Video guide information is generated by a Gemstar™ circuit module and is coupled as red, green and blue signals together with a fast switch signal, (FSW), for processing as an on screen display (OSD) by overlay switch IC U2, prior to up-conversion. The switching or mixed superimposition of the Gemstar™ OSD signals is accomplished by IC U2, which in addition, also provides a matrix which converts the GemStar™ originated red green and blue (RGB) OSD signals to luminance and color difference components, for example Y R-Y B-Y, Y Pr Pb, YUV or YIQ.
The outputs from overlay switch IC U2 are coupled via a further advantageous circuitry, which will be described, to a digital decoder, IC U3, for example Samsung type KS0127B. Integrated circuit U3 digitizes the luminance and coloring signals received from overlay switch U2 and forms a data stream conforming to CCIR standard 656. In this receiver monitor display system the master source of horizontal and vertical sync signals is chosen to be sync signals extracted from the luminance signal input to digital decoder U3.
The digitized component signal bit stream (Bs) is coupled to a de-interlacer system comprising a de-interlacing integrated circuit U4, for example Genesis Micro type gmVLX1A-X, and a film mode controller IC U6, for example Genesis Micro type gmAFMC. Integrated circuit U6 is controlled by and communicates with chassis controller U8 via the I2C bus, however communication between IC U4 and IC U6 is via a separate data bus. De-interlacing is initiated within IC U4 which examines the incoming component video data stream to determine the best method for constructing interpolated lines prior to storing each field in a 32 bit SGRAM memory IC U5, for example AMIC type A45L9332. If motion is not detected, the system repeats information from the previous field to provide a complete frame of non-moving video. However, if motion is detected, vertical/temporal filtering is applied using lines and fields around the interpolated line to provide an interpolated signal essentially free of motion artifacts. Film mode controller IC, U6 detects the presence of video signals which originated from 24 Hz film by monitoring motion artifacts for the presence of a cyclical variation occurring at a 5 field rate. This 5 field repetition rate results from a so called 3:2 pull-down telecine process used to form a nominal display rate of 60 Hz by the cyclical duplication of individual fields from the 24 frame per second film original. Thus, having detected film original material the interpolated signal can be assembled with temporally correct lines from a previous field. The resulting 2H scan rate digital video, in the form of three, 8 bit data streams (Y, Cr and Cb) are output from de-interlacing IC U4 and coupled for digital to analog conversion and analog signal processing prior to subsequent display.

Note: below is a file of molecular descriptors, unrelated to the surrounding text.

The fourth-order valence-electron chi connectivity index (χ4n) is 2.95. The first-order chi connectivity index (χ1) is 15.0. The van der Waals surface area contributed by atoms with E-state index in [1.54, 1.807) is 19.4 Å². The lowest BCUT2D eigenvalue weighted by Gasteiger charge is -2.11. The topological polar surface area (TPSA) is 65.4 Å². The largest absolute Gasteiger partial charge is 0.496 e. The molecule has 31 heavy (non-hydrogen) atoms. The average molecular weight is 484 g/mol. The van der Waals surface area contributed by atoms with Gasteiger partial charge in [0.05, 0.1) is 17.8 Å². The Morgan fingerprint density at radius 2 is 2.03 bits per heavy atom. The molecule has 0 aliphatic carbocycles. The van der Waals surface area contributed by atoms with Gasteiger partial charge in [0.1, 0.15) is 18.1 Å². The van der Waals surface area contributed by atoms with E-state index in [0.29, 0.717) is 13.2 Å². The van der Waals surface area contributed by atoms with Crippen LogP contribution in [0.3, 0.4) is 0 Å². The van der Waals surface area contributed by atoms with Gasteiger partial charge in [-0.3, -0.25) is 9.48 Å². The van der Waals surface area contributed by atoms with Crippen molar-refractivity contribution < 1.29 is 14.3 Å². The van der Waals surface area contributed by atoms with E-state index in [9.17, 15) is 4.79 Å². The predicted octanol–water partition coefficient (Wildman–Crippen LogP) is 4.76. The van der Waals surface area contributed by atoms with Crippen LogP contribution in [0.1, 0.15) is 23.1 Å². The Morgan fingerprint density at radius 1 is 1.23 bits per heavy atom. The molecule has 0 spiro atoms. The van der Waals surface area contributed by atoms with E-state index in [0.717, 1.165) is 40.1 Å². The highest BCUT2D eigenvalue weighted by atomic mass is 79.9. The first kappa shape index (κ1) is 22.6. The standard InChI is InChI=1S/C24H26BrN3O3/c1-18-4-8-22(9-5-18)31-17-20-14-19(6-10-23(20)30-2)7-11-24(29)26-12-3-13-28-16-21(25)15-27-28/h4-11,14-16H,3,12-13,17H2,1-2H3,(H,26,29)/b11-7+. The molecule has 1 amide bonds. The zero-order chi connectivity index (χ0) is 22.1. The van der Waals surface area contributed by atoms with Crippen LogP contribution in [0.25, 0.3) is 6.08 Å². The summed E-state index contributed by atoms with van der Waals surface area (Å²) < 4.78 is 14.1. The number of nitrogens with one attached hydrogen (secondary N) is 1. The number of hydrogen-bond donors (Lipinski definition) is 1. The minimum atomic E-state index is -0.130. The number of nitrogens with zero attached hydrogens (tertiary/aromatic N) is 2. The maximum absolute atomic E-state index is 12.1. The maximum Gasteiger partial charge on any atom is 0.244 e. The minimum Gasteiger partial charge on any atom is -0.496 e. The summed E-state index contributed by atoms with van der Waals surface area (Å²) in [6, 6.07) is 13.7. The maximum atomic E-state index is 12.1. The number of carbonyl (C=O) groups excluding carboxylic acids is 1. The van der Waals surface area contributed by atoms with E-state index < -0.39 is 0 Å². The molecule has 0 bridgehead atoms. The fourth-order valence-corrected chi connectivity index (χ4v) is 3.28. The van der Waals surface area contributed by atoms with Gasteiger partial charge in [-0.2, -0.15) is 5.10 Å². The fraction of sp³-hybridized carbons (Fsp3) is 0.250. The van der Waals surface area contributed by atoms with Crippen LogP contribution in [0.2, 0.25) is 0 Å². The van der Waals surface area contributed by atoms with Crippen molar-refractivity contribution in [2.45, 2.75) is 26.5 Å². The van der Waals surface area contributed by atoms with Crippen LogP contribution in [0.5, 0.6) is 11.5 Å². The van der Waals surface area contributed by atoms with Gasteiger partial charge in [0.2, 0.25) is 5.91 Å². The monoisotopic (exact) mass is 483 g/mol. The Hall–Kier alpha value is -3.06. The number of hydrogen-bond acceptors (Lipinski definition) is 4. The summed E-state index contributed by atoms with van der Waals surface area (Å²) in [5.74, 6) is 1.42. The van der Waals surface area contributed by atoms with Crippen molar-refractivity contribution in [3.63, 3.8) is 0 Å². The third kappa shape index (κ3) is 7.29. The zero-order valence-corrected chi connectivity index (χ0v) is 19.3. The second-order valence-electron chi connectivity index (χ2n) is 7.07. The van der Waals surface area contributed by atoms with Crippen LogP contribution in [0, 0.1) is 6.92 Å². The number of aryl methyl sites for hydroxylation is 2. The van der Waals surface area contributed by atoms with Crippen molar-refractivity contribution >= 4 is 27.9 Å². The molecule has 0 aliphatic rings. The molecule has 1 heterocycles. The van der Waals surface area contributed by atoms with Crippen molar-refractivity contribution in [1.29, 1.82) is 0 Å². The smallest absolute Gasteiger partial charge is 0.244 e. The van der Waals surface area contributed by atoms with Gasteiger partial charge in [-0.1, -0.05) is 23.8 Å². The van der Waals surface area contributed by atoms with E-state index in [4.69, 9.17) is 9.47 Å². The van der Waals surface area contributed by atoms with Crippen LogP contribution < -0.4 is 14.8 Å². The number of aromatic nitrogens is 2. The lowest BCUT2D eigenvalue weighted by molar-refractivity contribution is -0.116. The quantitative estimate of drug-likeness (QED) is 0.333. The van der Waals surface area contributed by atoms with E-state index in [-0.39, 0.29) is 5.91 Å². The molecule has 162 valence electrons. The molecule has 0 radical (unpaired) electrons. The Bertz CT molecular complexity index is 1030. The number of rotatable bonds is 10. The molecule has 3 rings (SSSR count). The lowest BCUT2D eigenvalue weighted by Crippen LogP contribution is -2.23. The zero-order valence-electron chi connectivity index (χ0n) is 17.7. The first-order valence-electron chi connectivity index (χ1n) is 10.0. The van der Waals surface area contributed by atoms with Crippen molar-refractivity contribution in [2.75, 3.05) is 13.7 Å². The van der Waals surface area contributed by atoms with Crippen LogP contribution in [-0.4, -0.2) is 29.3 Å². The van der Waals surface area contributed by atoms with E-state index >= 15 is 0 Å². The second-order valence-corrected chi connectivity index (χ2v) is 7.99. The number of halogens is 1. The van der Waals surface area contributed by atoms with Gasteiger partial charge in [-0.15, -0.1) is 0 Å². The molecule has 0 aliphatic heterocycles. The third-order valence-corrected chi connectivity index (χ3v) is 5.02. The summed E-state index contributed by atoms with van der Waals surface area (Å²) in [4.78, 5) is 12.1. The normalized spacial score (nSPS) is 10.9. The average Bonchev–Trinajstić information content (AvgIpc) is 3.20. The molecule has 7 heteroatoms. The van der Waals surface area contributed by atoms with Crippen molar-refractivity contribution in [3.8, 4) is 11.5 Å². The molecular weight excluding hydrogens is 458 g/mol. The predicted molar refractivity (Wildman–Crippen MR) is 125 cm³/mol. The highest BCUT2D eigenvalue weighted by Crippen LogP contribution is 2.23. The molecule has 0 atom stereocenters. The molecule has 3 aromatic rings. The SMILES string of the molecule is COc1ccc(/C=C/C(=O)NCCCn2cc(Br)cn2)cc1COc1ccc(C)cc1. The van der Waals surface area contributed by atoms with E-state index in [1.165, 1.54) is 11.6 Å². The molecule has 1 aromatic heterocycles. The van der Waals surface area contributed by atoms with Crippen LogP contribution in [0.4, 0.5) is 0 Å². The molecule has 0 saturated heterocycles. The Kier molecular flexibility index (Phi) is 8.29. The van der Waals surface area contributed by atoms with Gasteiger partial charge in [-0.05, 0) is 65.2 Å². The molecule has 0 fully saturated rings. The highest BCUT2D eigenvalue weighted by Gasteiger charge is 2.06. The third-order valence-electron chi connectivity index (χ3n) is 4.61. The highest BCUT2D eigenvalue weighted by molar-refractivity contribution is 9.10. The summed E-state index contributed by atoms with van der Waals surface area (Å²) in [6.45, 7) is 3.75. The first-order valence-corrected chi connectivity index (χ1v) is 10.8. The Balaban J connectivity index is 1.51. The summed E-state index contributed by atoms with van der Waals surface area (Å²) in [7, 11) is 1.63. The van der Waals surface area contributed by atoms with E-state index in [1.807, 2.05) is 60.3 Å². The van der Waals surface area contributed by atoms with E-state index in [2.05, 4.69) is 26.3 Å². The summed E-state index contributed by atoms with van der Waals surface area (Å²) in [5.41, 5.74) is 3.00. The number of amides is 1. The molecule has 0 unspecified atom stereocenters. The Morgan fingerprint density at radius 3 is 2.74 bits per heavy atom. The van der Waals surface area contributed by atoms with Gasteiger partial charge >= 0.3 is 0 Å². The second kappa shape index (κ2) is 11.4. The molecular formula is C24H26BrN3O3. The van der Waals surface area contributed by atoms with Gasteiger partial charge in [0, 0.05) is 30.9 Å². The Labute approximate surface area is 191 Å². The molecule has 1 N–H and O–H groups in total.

Within overlay switch U2 the luminance signal Ys+ is clamped during the back porch interval to a voltage of about 4.7 volts prior to being output at pin 14, as depicted in
Color difference signals Pr and Pb, depicted in
Gated operational amplifiers U43, U44 are configured as voltage followers with the non-inverting input of each amplifier connected to the output terminal of further operational amplifiers U45 and U46, for example National Semiconductor type LM324, which are also configured as voltage followers. The non-inverting inputs of voltage follower ICs U45 and U46 are coupled to the wipers of potentiometers R44, Pr clamp reference, and R48, Pb clamp reference. The potentiometers are connected in parallel between voltages Vt and Vb, with each wiper decoupled to ground by capacitors C45, C46 respectively.